Your IndustryMay 22 2013

FCA puts emphasis on transparency and TCF

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The latest retail conduct risk outlook – the first published by the Financial Conduct Authority – gives a valuable insight into the way the new regulator views the immediate post-retail distribution review landscape and the initial areas where it may be seeking to increase scrutiny and demand improvement.

Broadly speaking, it contains no surprises but do not be tempted to overlook it or take it for granted. It clearly signposts the areas where the new regulator is likely to be active and is a clear statement of intent for the next 12 to 18 months.

Compared to previous FSA versions, the language used and organisation of subject matter is different, but the underlying message is the same: firms must align their practices and govern themselves to ensure the fair treatment and well-being of customers. Failure to do so risks incurring a sense of humour failure on the FCA’s behalf.

It is unlikely that all the areas that have been singled out will be relevant to your business, but you would be well advised to identify which of the activities or product areas highlighted you are currently, or plan to be, involved with.

The document seeks to analyse what the FCA sees as some of the most important root causes of poor consumer outcomes, risks to market integrity and ineffective competition in financial markets. These include:

* Failures in supply (information problems) and demand weaknesses (inbuilt biases) which may be worsened by low consumer financial capability.

* Structural and behavioural factors: design structures and processes, including culture and incentives (allowing potential for mis-selling).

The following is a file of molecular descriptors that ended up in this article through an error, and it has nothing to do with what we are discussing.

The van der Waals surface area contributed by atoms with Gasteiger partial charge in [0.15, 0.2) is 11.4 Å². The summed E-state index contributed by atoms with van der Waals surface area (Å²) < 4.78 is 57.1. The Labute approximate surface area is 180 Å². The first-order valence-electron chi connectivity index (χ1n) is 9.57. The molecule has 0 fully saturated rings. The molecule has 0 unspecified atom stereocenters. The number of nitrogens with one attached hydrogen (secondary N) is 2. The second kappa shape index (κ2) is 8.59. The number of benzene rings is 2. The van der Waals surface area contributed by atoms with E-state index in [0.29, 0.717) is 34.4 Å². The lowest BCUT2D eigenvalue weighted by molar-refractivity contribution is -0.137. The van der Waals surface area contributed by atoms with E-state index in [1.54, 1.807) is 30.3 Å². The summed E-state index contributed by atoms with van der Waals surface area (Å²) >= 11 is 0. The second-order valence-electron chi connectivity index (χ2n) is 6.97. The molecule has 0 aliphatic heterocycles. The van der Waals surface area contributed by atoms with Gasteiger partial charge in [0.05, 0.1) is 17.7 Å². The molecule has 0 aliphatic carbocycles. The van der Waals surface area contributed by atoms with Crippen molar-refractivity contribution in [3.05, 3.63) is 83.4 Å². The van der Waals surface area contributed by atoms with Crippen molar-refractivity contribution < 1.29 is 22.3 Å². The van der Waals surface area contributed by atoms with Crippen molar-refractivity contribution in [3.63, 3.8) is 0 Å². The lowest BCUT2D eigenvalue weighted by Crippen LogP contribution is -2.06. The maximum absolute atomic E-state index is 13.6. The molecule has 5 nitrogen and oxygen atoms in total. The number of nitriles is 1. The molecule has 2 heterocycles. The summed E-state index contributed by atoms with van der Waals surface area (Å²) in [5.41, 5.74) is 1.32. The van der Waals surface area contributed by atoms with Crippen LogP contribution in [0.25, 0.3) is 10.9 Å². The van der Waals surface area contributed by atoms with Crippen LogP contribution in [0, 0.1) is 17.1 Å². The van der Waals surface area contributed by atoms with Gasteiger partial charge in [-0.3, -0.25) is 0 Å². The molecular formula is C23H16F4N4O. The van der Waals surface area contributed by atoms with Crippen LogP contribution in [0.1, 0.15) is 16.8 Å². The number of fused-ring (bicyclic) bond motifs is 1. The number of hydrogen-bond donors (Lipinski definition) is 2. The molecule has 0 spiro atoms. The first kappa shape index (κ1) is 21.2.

* Environmental factors. The current general economic climate, regulatory and technological changes and trends, plus structures and behaviours that drive firm and consumer decisions.

The FCA admits that regulatory intervention alone will not be sufficient to mitigate these risks.

Instead it advocates this will be achieved through shared responsibility with firms and consumers, all of who should act in a “principled manner” when engaging with one another. In simple terms, advisers must always consider their clients’ interests as paramount and act accordingly.

Particular attention should be paid to serving existing clients and the search for new income streams – specifically the security of your technology, testing models for treating customers fairly and how you ensure operational security.

The FCA has also published its business plan for 2013/2014 which, in addition to mitigating the three causes of poor consumer outcomes outlined above, seeks to deal with its operational objectives of delivering consumer protection, enhancing market integrity and building competitive markets. Crystallised risks, such as payment protection insurance, the issues surrounding Libor and interest-rate swaps are also addressed.